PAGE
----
• 15. Time• West, Japan, China “clock conscious”• South Africa, south Europe, Middle East, SE Asia no sense of urgency• North American and north Europeans need to do something useful every second, while less competition emphasis cultures let time “fill itself”• what year is it? 2008 (Gregorian), 1429 (Islam), 5768 (Hebrew), Heisei 20 (Japan)• work week: West Mon-Fri vs Middle East Sat-Wed vs Asia Mon-Sat• work day: US 9-12~1-5 vs Spain 9-2~4-6• holidays: “everyday of the year is a holiday somewhere in the world”
  • 16. Time (continued)• serial vs parallel • serial: book appointments weeks ahead, send agenda before, arrive on time, start meetings at agreed time, keep to schedule, give bad news early • parallel: short notice appointments, plenty of time between appointments, be prepared to wait, fix agenda at start of meeting, don’t rush meetings, soften bad news
  • 17. Communications and You have two eyes, two ears, and one mouth. Japanese saying Presentations
  • 18. Communications• direct vs. indirect, how something is said is more important that what is said. • “It would be great if you could ... by end of the week” in Italy means optional but not a problem if they don’t perform • Japan: “16 ways of saying ‘no’ without saying no, including yes” • meaning of silence• British English vs American English vs Global/International English • “I am going to get English pissed because I am American pissed!” • different meaning for ‘to table’, turnover, ‘pear shaped’, boffin, diary, pension scheme• accents, spelling, and pronunciation • e.g. Northern State Shift, Canadian Rising “rider vs writer”• Romance verb usage instead of Germanic for ESL audience • “obtain, examine, install, inform” vs “get, go through, put in, tell”
  • 19. Communication (continued)• explicit vs implicit • explicit: take what they say literally, don’t be offended direct disagreement • implicit: look beyond the words to body language and intent, be patient to grasp the key message• speak when relevant vs open dialogue • relevant: listen and don’t interrupt, don’t try to win them with charm, and pause before replying • dialogue: don’t be offended if they interrupt you, show active listening• written vs verbal • written: take lots of notes, lawyers early, agreement is made at signing • verbal: don’t take many notes, lawyers home, careful on oral promises
  • 20. Nonverbal Communication• eye contact: • good: Northern Europe, Americas • bad: Japan (rude)• personal space: • North America 2-3 feet • South America and Middle East, tactile • China, 4+ feet• body language: • soles of feet, crossing legs, arm position/folding, sitting position
  • 21. Presentation Style• short vs long term view• upbeat vs low-key • upbeat: find an upbeat central message looking forward, conscious effort to sound positive and optimistic • low-key: support with relevant details, respond realistically, and don’t emphasize your own success.• short/concise vs long/eloquent. • short: concise and keep to schedule • long: avoid oversimplification, support position with facts and data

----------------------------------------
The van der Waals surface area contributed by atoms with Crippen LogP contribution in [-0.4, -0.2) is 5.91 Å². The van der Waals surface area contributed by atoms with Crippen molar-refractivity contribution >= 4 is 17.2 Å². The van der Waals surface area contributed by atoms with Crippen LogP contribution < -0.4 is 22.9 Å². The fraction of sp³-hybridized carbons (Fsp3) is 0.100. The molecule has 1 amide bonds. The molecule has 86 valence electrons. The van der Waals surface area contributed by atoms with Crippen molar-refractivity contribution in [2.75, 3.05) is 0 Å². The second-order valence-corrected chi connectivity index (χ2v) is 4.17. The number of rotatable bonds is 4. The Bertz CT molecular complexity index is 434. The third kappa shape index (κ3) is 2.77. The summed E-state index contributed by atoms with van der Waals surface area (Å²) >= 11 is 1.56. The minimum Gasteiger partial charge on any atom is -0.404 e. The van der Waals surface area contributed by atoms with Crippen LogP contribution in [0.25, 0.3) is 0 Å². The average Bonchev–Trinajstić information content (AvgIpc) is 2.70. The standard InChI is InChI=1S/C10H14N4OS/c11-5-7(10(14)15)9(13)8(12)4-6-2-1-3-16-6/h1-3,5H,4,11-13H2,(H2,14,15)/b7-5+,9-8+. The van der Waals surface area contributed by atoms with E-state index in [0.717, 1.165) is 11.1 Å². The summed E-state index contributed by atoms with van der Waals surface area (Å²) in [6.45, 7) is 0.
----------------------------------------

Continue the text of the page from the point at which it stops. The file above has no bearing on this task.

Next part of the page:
• 22. Presentation Style (continued)• persuade/hard sell vs inform/soft sell • persuade: give your opinions and recommendations • inform: allow them to draw their own conclusions and avoid the hard sell.• creative vs logical • creative: allow for surprises and intrigues • logical: well formed and sequential
  • 23. Distortions in World View• Which is bigger Greenland or Africa?
  • 24. Distortions in World View• Which is bigger Greenland or Africa?
  • 25. Distortions in World View• Which is bigger Greenland or Africa?
  • 26. With time and patience theNegotiations mulberry leaf becomes a silk gown. Chinese saying
  • 27. Negotiation• patience to make right decision vs analysis paralysis • don’t try to force pace• future vs past orientation • future: new solutions, focus on future in relationship to past results • past: fix old problems, include relevant background even in future proposals.• team (individual vs group) • Japan use teams and consensus agreement (newamashi)• written vs verbal agreements • West emphasis clear documentation vs diagrams or maps• personal choice vs destiny • destiney: how can a document define what will happen in the future? e.g. Muslims use the term Inshallah (God willing) during negotiations
  • 28. Negotiating Advice• SOPHOP (soft on people, hard on points) • preserving the relationship highest priority • avoid using the word “you”• countering: keep everything conditional • “if you ...., then we can ...”• open-ended questions • “how do you feel about...?”• allow them to set place and pace.
  • 29. References, Additional Time gives good advice, Maltese saying Sources
  • 30. References• Books • “Bridging the Culture Gap”, Penny Carte and Chris Fox • “Kiss, Bow, or Shake Hands”, Terri Morrison and Wayne Conaway • “Do’s and Taboos Around the World”, Roger Axtell • “Global Competence”, Jonamay Lambert, Lambert Jonamay, Myers Selma, Selma Myers, George Simons• Internet • Executive Planet (executiveplanet.com) • International Business (cyborlink.com) • Geert Hofstede Cultural Dimensions (geert-hofstede.com) • Lonely Planet (lonelyplanet.com) • WorldAtlas (worldatlas.com) • World Time with meeting planner (timeanddate.com) • US State Dept (state.gov/travelandbusiness) • XE Travel Expenses Calculator (xe.com/tec/table.shtml)